Innocent topic! I swear. We are talking about dog bones and whether pet owner’s should be giving them OR not.
In my years of practices, I’ve seen an average of 20-30% of dog owners giving bones to their animals (in Australia). This statistics is much higher in Singapore, with an avg of 40-50% of Asian clients giving bones to their pets (home cooked diet seems preferred in Singapore). Amongst those pet owners, at least 60% of client’s were TOLD to give dog bones by the breeders they purchased their dogs’ from.
As an emergency veterinarian, I often only see patients if they are unwell/ sick (except for routine vaccinations that is). And I can’t even begin to tell you the number of patients I’ve seen presenting with bone related problems.
Sure. I can appreciate some of the advantages bone provision can do- such as providing enrichment to ease boredom- yes a large marrow bone could probably entertain your dog for several hours in a day and for dental hygiene purposes.
That being said, there are also several alternatives I can list that will be able to provide the same benefits as a bone.
Giving the dog a bone can result in the following consequences (non-exhaustive list)
- HGE (hemorrhagic gastroenteritis)
- Vomiting/ Diarrhoea
- Bone impaction
- Abdominal discomfort/ pain
- Decreased gut motility and secondary problems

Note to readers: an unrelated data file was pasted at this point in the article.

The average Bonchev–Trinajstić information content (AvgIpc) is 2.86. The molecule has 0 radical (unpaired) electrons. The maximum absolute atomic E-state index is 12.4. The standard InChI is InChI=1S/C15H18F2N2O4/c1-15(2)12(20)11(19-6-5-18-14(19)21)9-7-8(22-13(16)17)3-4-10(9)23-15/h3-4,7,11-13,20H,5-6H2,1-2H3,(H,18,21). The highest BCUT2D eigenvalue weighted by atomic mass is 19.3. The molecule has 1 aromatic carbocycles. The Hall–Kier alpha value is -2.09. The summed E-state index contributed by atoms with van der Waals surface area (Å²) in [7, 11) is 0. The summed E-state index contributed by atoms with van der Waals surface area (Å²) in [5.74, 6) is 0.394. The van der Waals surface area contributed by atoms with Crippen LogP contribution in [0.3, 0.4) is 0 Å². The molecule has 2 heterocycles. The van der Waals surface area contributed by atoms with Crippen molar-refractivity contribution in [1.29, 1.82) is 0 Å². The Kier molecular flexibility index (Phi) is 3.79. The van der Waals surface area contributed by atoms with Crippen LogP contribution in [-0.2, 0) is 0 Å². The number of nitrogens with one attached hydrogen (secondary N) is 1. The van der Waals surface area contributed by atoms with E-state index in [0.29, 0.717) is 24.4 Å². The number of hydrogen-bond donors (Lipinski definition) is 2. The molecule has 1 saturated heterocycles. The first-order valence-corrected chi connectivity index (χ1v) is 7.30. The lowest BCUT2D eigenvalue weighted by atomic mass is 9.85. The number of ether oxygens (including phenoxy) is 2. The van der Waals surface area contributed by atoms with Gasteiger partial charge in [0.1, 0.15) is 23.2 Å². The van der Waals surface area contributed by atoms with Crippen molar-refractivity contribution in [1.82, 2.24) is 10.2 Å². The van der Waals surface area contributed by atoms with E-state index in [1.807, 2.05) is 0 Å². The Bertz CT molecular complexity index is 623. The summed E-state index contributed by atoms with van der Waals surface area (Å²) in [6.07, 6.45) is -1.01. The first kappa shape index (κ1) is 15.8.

- Tooth/teeth fractures
- Not forgetting the financial cost associated with having to seek medical treatment due to the above problems!
In my years as a veterinarian, I have performed dozens of exploratory laparotomies in cats and dogs alike, removing impacted bones.In severe cases, sections of intestines had to be removed due to bone perforations. I have had several repeat offenders (one had a total of 3 abdominal surgery by her first birthday).
I remember seeing this adorable staffy that had frank blood dripping from her bum for 2 days before the client presented her to us. She had a large shard of bone stuck in her rectum and the straining had result in severe injury and tear to her anus. Due to financial restrictions,we were unable to sedate her and I can still vividly remember her cries when I had to manually remove that bone with heavily lubricated gloves.
A quick google of dog bones will probably give you multiple differing opinions with regards to whether one should or should not do the above. And we aren’t even going to go into the topic of the BARF diet.
However I believe the general veterinary profession will stand by the fact that bones (raw or cooked) should NOT be given to pets.
P.S. Our domestic dogs are NOT wolves, and they are as closed to wolves as we humans are to chimpanzees.
P.P.S. IF you really HAVE to give your dog a bone, make sure its a large raw one that they are unable to swallow whole. Cooked bones are indeed more brittle and there are higher risks associated with them.